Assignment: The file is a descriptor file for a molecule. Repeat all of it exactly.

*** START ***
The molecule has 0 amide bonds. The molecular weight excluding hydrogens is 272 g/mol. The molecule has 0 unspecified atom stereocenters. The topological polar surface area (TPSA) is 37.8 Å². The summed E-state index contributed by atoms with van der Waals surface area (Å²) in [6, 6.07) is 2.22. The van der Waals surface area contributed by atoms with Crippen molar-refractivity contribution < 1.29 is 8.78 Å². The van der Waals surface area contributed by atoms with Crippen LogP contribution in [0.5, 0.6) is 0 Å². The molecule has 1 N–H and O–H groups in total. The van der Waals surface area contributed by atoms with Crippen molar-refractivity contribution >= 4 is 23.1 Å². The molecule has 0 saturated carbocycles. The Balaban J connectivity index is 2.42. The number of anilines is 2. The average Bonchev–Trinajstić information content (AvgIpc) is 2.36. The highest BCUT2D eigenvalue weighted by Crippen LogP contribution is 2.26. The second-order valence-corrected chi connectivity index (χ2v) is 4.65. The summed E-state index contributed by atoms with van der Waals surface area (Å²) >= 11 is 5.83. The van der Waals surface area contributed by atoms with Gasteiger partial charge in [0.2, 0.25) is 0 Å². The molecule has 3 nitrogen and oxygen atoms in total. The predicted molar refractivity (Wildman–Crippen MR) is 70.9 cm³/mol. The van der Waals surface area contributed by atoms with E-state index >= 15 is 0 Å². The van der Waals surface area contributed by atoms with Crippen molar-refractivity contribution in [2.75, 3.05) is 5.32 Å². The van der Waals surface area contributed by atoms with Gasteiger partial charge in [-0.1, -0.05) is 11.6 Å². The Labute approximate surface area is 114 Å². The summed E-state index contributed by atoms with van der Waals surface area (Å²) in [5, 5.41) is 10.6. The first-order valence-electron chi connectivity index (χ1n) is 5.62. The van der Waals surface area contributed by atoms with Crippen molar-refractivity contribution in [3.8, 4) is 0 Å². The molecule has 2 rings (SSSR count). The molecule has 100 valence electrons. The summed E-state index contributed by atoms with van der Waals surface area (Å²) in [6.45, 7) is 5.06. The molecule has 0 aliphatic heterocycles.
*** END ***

The molecule has 0 amide bonds. The molecular weight excluding hydrogens is 272 g/mol. The molecule has 0 unspecified atom stereocenters. The topological polar surface area (TPSA) is 37.8 Å². The summed E-state index contributed by atoms with van der Waals surface area (Å²) in [6, 6.07) is 2.22. The van der Waals surface area contributed by atoms with Crippen molar-refractivity contribution < 1.29 is 8.78 Å². The van der Waals surface area contributed by atoms with Crippen LogP contribution in [0.5, 0.6) is 0 Å². The molecule has 1 N–H and O–H groups in total. The van der Waals surface area contributed by atoms with Crippen molar-refractivity contribution >= 4 is 23.1 Å². The molecule has 0 saturated carbocycles. The Balaban J connectivity index is 2.42. The number of anilines is 2. The average Bonchev–Trinajstić information content (AvgIpc) is 2.36. The highest BCUT2D eigenvalue weighted by Crippen LogP contribution is 2.26. The second-order valence-corrected chi connectivity index (χ2v) is 4.65. The summed E-state index contributed by atoms with van der Waals surface area (Å²) >= 11 is 5.83. The van der Waals surface area contributed by atoms with Gasteiger partial charge in [0.2, 0.25) is 0 Å². The molecule has 3 nitrogen and oxygen atoms in total. The predicted molar refractivity (Wildman–Crippen MR) is 70.9 cm³/mol. The van der Waals surface area contributed by atoms with E-state index >= 15 is 0 Å². The van der Waals surface area contributed by atoms with Crippen molar-refractivity contribution in [2.75, 3.05) is 5.32 Å². The van der Waals surface area contributed by atoms with Gasteiger partial charge in [-0.1, -0.05) is 11.6 Å². The Labute approximate surface area is 114 Å². The summed E-state index contributed by atoms with van der Waals surface area (Å²) in [5, 5.41) is 10.6. The first-order valence-electron chi connectivity index (χ1n) is 5.62. The van der Waals surface area contributed by atoms with Crippen molar-refractivity contribution in [3.8, 4) is 0 Å². The molecule has 2 rings (SSSR count). The molecule has 100 valence electrons. The summed E-state index contributed by atoms with van der Waals surface area (Å²) in [6.45, 7) is 5.06. The molecule has 0 aliphatic heterocycles.